Understanding and Managing Android Storage
Last Updated: November 2, 2014
One of the common problems encountered with Android tablets and phones is the lack of storage space.
Android devices come with Internal storage i.e. an Internal hard disk.
This is usually between 4-32GB depending on your device.
Many devices also have a SD card port where you can add external storage using SD cards, usually up to 64GB
Even with external storage the amount of file storage space on a tablet/phone is incredibly small when compared to a basic laptop/PC which tend to have around (250GB to 1TB).
Most people will encounter the insufficient storage space message, and will need to take steps to avoid running out of storage.
In this tutorial we will look at the different types of storage available and how to free up, and get more storage.
Storage And Memory (RAM)
Your Android device has two very different types of storage.
The first type is RAM and is the storage space used by Apps when they are running.
This is typically between 500MB and 2GB with 1 GB being typical.
This is often known as working memory and any data stored is lost when you turn off the tablet.
[outline]A shortage of RAM means that your device will run slowly.[/outline]
The second type of storage is hard storage provided by SD technology and is the equivalent of hard disks that are found on PCs.
All android device come with internal storage.
The more internal storage the more Apps and data you can fit on your device without having take measures to increase it.
The Internal storage is provided by an internal SD card, and is used for the following:
- Operating system
- User data
Android divides your available internal storage into partitions of different sizes.
When viewing the storage space with the in built storage viewer/manager most of these partitions aren’t visible.
The screen shot below shows my Nexus 7 storage using the storage space App and also the in built tool located in settings>storage.
Notice how the in built tool doesn’t include the operating system space.
As you can see from the screen shot I have 7GB of space left and have used around 6 GB (13.24GB -7GB).
[outline style=”yellow”]With my android (version 5.1) All of the remaining storage space is available for Apps and user data.[/outline]
The screen shot below shows the storage space on an older tablet running android v 4.2.2.
This time the tablet is showing 3 partitions and not 2. They are: Reserved, Apps and Data.
On this older tablet part of the storage was reserved for Apps and App data only . This is usually called Internal storage but sometimes the term photo storage is used.
The other part is for user data e.g.photos etc which is often called SD storage.
The problem with this arrangement is that if the Apps partition becomes full you can’t install any new Apps even though the data partition had lots of space.
[outline style=”yellow”]This tablet is frequently giving me insufficient storage space messages when I try to install large Apps even though I appear to have lots of free storage space[/outline]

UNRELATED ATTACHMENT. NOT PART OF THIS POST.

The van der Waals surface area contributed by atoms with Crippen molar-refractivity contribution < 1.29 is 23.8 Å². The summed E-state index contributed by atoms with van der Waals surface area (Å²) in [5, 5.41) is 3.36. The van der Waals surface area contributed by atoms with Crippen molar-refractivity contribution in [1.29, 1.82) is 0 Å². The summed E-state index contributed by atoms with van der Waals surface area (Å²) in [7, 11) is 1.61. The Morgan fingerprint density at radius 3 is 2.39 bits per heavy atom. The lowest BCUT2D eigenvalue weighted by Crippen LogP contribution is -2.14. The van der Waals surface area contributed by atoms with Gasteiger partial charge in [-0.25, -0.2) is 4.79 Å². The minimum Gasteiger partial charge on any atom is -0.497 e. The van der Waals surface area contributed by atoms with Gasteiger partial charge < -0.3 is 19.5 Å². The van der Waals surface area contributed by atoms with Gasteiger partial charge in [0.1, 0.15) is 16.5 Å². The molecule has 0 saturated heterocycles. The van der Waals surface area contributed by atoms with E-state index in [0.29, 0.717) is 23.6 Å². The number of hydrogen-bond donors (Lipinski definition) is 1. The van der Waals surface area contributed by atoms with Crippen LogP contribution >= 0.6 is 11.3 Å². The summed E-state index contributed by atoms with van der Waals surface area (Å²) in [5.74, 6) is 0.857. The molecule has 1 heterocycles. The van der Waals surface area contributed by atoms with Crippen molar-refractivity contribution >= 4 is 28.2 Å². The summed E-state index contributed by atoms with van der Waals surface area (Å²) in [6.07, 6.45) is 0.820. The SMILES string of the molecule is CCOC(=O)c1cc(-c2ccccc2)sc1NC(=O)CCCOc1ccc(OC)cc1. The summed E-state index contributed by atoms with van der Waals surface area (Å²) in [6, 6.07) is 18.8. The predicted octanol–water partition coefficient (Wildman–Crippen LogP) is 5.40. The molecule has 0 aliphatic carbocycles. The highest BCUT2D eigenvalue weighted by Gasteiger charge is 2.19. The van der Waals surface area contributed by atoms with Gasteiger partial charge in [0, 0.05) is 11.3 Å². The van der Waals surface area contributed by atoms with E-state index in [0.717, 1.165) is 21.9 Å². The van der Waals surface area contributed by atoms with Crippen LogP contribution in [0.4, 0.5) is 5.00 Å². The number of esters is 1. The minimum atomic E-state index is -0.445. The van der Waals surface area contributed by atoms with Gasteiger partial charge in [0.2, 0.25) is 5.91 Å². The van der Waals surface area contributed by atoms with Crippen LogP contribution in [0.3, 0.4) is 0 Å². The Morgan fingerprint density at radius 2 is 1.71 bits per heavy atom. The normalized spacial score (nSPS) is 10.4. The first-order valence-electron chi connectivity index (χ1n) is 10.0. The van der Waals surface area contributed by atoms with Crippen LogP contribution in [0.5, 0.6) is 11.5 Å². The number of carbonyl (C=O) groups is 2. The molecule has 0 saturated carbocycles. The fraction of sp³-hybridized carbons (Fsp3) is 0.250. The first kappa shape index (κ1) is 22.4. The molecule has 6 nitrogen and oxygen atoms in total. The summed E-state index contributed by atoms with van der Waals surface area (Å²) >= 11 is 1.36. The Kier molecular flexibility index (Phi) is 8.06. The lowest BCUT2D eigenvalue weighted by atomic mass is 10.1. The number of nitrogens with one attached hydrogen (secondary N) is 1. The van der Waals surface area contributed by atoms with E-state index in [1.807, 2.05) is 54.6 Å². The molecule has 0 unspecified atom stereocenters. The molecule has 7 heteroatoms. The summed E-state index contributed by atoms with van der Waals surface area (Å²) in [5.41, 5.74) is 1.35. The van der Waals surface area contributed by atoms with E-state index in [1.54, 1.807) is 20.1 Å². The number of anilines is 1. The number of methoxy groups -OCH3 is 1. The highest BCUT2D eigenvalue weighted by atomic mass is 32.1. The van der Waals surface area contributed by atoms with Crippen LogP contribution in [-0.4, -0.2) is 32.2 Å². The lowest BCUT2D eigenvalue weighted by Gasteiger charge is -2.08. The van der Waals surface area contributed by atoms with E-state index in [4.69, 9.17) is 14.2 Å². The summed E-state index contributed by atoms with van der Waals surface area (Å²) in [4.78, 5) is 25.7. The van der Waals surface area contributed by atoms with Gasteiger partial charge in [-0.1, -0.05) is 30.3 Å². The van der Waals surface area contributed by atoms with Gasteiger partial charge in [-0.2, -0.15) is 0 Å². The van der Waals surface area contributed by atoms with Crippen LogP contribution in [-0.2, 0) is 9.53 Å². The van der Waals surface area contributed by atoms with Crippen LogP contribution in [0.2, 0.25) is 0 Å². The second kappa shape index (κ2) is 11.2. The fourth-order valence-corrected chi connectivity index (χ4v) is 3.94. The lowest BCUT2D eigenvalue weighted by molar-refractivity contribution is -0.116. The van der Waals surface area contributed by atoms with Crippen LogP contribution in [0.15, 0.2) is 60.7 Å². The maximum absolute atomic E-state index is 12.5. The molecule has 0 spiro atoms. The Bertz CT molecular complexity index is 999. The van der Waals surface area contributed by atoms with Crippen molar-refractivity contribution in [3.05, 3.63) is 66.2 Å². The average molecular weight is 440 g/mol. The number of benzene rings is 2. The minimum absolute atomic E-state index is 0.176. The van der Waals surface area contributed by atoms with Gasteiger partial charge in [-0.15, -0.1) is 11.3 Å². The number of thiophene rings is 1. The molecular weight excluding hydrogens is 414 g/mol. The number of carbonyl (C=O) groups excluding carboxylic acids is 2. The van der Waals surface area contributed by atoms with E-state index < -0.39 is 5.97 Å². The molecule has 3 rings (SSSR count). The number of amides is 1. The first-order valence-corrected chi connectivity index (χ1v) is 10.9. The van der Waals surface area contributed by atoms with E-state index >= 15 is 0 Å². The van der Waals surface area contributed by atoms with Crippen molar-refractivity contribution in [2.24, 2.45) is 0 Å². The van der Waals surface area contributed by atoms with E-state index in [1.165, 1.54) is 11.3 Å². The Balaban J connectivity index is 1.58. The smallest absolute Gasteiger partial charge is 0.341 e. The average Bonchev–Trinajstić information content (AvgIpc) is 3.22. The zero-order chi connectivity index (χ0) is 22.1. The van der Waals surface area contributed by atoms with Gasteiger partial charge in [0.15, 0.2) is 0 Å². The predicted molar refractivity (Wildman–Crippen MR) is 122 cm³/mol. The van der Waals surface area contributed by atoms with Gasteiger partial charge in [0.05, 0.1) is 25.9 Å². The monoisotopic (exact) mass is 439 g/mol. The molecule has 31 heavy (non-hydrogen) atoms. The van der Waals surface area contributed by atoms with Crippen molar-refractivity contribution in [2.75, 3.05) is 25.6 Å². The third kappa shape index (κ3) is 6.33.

Storage Space Naming
Like me you have probably been confused by the how Android, and the various Apps name the storage space and partitions.
From what I can gather these are the commonly used names and their meanings.
- Used to cover the entire physical internal storage .
- Also used to mean the storage space available only to Apps (older android versions).
- Also used to mean the storage space available to Apps and data (newer android versions).
The term is generally used in file managers, and used to refer to the space available for user data i.e. photos,music etc.
This storage area is accessible to your PC/Laptop when connected with a USB cable.
Note: SDcard storage is always located on the internal SD card.
Refers to storage space available on a physical external SD card inserted into an SD port on the device.
Checking Your Current Storage Use
Android has a built in tool for showing storage allocation.
It shows you how much free storage space you have and what is taking up the existing space.
From there you can decide how best to mange it.
Go to Settings>Storage. This is what I see on my 16 GB Nexus 7 Tablet
You can see the amount of space used, and the free space still available.
If you scroll down you can see a usage breakdown based on type e.g. Apps, video,audio etc
If you press on Apps for example you are taken to the Apps manager where you can manage your Apps.
If you are running out of storage space you will need to free up some space or increase it.
Freeing Storage Space
The most common ways of freeing up/recovering storage space is to:
- Deleting App Data
- Move Apps to External SD card
- Delete unused Apps
- Delete Large Files like movies, pictures and music
Deleting App Data
Apps have to types of data associated with them they are App data and cached data.
Deleting cached data is a very quick and easy method of freeing up storage space in a hurry. Many Apps cache a lot of data so that they run faster.
You can delete all cached data or you can delete it on an App by App basis.